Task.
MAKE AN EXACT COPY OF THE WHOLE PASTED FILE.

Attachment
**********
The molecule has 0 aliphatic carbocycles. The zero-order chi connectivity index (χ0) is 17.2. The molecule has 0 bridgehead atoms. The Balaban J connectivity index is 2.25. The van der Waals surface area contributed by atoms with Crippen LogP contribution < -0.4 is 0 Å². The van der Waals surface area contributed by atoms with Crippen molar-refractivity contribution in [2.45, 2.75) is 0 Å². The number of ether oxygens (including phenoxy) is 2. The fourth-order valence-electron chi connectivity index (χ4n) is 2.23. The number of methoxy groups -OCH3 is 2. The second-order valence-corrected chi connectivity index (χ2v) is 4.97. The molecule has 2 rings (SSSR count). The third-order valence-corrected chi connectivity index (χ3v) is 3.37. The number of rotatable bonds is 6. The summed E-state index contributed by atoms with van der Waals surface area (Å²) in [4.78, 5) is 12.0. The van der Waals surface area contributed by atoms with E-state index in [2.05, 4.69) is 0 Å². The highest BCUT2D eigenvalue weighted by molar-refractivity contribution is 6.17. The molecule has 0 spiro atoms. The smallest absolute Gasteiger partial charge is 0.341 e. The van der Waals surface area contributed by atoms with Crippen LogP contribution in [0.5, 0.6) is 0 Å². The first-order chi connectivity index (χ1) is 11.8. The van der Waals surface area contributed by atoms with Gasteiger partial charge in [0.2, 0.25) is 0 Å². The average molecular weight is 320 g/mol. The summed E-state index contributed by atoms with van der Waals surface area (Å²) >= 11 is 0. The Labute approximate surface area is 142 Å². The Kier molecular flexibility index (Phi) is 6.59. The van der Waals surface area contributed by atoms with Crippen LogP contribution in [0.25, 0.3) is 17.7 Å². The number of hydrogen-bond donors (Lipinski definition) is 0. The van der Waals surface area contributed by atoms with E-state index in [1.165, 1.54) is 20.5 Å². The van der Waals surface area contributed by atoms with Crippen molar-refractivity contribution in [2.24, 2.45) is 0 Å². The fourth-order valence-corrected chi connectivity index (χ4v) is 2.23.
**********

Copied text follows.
The molecule has 0 aliphatic carbocycles. The zero-order chi connectivity index (χ0) is 17.2. The molecule has 0 bridgehead atoms. The Balaban J connectivity index is 2.25. The van der Waals surface area contributed by atoms with Crippen LogP contribution < -0.4 is 0 Å². The van der Waals surface area contributed by atoms with Crippen molar-refractivity contribution in [2.45, 2.75) is 0 Å². The number of ether oxygens (including phenoxy) is 2. The fourth-order valence-electron chi connectivity index (χ4n) is 2.23. The number of methoxy groups -OCH3 is 2. The second-order valence-corrected chi connectivity index (χ2v) is 4.97. The molecule has 2 rings (SSSR count). The third-order valence-corrected chi connectivity index (χ3v) is 3.37. The number of rotatable bonds is 6. The summed E-state index contributed by atoms with van der Waals surface area (Å²) in [4.78, 5) is 12.0. The van der Waals surface area contributed by atoms with E-state index in [2.05, 4.69) is 0 Å². The highest BCUT2D eigenvalue weighted by molar-refractivity contribution is 6.17. The molecule has 0 spiro atoms. The smallest absolute Gasteiger partial charge is 0.341 e. The van der Waals surface area contributed by atoms with Crippen LogP contribution in [0.5, 0.6) is 0 Å². The first-order chi connectivity index (χ1) is 11.8. The van der Waals surface area contributed by atoms with Gasteiger partial charge in [0.2, 0.25) is 0 Å². The average molecular weight is 320 g/mol. The summed E-state index contributed by atoms with van der Waals surface area (Å²) >= 11 is 0. The Labute approximate surface area is 142 Å². The Kier molecular flexibility index (Phi) is 6.59. The van der Waals surface area contributed by atoms with Crippen LogP contribution in [0.25, 0.3) is 17.7 Å². The number of hydrogen-bond donors (Lipinski definition) is 0. The van der Waals surface area contributed by atoms with E-state index in [1.165, 1.54) is 20.5 Å². The van der Waals surface area contributed by atoms with Crippen molar-refractivity contribution in [2.24, 2.45) is 0 Å². The fourth-order valence-corrected chi connectivity index (χ4v) is 2.23.